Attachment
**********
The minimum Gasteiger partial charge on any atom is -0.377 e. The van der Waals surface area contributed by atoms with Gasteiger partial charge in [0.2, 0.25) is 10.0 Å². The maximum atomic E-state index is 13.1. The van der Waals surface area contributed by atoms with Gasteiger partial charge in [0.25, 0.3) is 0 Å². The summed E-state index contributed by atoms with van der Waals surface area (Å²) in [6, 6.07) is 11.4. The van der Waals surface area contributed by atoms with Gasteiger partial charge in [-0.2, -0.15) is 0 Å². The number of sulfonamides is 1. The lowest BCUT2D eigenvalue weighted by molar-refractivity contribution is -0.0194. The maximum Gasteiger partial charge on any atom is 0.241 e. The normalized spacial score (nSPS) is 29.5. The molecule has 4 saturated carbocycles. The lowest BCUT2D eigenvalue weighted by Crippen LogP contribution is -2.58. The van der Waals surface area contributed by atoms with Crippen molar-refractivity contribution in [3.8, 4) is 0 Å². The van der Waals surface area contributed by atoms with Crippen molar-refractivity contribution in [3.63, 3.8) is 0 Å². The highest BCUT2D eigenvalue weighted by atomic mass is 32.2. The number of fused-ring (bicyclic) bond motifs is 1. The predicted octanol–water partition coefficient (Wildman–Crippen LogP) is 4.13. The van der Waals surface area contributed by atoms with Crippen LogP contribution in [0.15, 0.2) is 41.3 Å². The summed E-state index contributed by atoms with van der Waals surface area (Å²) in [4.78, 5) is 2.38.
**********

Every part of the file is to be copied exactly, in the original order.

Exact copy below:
The minimum Gasteiger partial charge on any atom is -0.377 e. The van der Waals surface area contributed by atoms with Gasteiger partial charge in [0.2, 0.25) is 10.0 Å². The maximum atomic E-state index is 13.1. The van der Waals surface area contributed by atoms with Gasteiger partial charge in [0.25, 0.3) is 0 Å². The summed E-state index contributed by atoms with van der Waals surface area (Å²) in [6, 6.07) is 11.4. The van der Waals surface area contributed by atoms with Gasteiger partial charge in [-0.2, -0.15) is 0 Å². The number of sulfonamides is 1. The lowest BCUT2D eigenvalue weighted by molar-refractivity contribution is -0.0194. The maximum Gasteiger partial charge on any atom is 0.241 e. The normalized spacial score (nSPS) is 29.5. The molecule has 4 saturated carbocycles. The lowest BCUT2D eigenvalue weighted by Crippen LogP contribution is -2.58. The van der Waals surface area contributed by atoms with Crippen molar-refractivity contribution in [3.8, 4) is 0 Å². The van der Waals surface area contributed by atoms with Crippen molar-refractivity contribution in [3.63, 3.8) is 0 Å². The highest BCUT2D eigenvalue weighted by atomic mass is 32.2. The number of fused-ring (bicyclic) bond motifs is 1. The predicted octanol–water partition coefficient (Wildman–Crippen LogP) is 4.13. The van der Waals surface area contributed by atoms with Crippen LogP contribution in [0.15, 0.2) is 41.3 Å². The summed E-state index contributed by atoms with van der Waals surface area (Å²) in [4.78, 5) is 2.38.